“We have approval authority, though someone can appeal us if they disagree. But, yes, it’s our responsibility in the first instance to do that,” Goldberg answered.
Later, Goldberg testified that even if Weiss had received special authority, under what is known as a 515 letter, he would still have to seek approval through DOJ Tax. “Okay. And if someone if Mr. Weiss gets 515 authority, he would still be required to go through the Tax Division to get approval of tax charges. Is that correct?” an investigator asked.
“Yes,” Goldberg answered.
“Okay. So even if Mr. Weiss had been afforded special attorney status or special counsel status, he would still be operating within the Justice Department’s guidelines in the Justice Manual, correct?” the investigator followed up. “Yes,” Goldberg responded.
Goldberg also expounded on why Hunter Biden's case received special attention inside DOJ.
“If there’s a target of an investigation that has some political significance attached to him or her, is that – does that trigger any heightened review process within DOJ Tax?” investigators asked Goldberg.
“So if something can be termed as sensitive pursuant to the case it might be because it’s a public official or it’s a person that has a noteworthy profile or it’s going to generate a lot of media attention, or might be congressional interest,” he answered. “That might mean that the case would come to my level for ultimate signoff on the case as opposed to be handled at the chief’s level."
When asked if the Hunter Biden case fell into this category, Goldberg answered in the affirmative.
Goldberg was prevented by the Justice Department from answering many of the investigators’ substantive questions on the Hunter Biden investigation and charging decisions around the case, even if only tangentially related. DOJ lawyers cited now-special counsel Weiss’ “ongoing investigation.”
The questions surrounding Weiss’ authority to charge Hunter Biden with tax crimes first emerged when two IRS whistleblowers came forward claiming that the U.S. Attorney’s Office in Delaware and officials at DOJ Tax obstructed the investigation.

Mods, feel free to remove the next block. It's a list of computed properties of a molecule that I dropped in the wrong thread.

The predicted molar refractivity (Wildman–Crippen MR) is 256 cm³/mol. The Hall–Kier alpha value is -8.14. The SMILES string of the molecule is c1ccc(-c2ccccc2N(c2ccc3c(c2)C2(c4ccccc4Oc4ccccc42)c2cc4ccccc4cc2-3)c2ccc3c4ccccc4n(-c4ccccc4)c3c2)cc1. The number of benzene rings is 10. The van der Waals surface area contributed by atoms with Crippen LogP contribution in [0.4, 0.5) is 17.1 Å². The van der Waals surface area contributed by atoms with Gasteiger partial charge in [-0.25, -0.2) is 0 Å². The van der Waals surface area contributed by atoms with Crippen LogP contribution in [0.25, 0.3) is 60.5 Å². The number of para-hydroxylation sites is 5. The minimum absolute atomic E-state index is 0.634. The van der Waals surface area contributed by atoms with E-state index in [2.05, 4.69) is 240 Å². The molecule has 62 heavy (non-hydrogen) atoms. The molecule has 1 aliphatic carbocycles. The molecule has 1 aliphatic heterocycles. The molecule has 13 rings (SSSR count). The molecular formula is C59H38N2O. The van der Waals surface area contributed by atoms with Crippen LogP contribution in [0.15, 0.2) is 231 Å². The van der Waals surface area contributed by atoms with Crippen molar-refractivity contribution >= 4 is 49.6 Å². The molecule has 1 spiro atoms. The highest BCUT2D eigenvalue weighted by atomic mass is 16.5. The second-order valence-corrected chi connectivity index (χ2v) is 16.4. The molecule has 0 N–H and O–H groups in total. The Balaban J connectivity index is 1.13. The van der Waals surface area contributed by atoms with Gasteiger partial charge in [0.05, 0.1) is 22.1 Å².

Shapley, one of the whistleblowers, testified to the House Ways and Means Committee this summer that, despite public assertions by Garland, Weiss had “ultimate authority” to bring charges, Weiss was denied authority by both the Central District of California and Washington, D.C. U.S. Attorneys to bring charges in their districts. Weiss has disputed the whistleblowers’ contention.
The whistleblowers also raised concerns about DOJ Tax Division’s insistence on approving specific interviews, “dragging their feet” during the investigation, and reversing course on its position on whether or not to indict Hunter Biden, according to Shapley’s testimony to Congress.
Shapley sent a prosecution recommendation to his colleagues on February 15, 2022, that DOJ Tax supported the team’s conclusion that “the elements of the violations recommended are beyond a reasonable doubt.”
“Based on discussions we have had with both parties, they support this investigation and are planning to indict,” he wrote in the memo.
You can read that memo below:
Later that year, at a June 15, 2022 meeting between the investigative team and DOJ officials, the DOJ Tax division allegedly changed their view, giving a presentation with the reasons not to proceed with charges. According to the Joseph Ziegler, the second IRS whistleblower, Stuart Goldberg was present at that meeting.
“So June 15th, 2022, the meeting with Stuart Goldberg, [Acting Deputy Assistant Attorney General]. The meeting with DOJ Tax at Main DOJ where the purpose of the meeting was misrepresented to the agents. We had no idea that they were going to bring up a huge presentation to everyone there regarding the reasons why we shouldn't charge this case,” Ziegler testified.
This latest testimony reinforces the claims made by the IRS whistleblowers that the DOJ Tax division was the one of the deciding authorities on the conduct of the investigation as well as in the ultimate decision on whether to bring charges.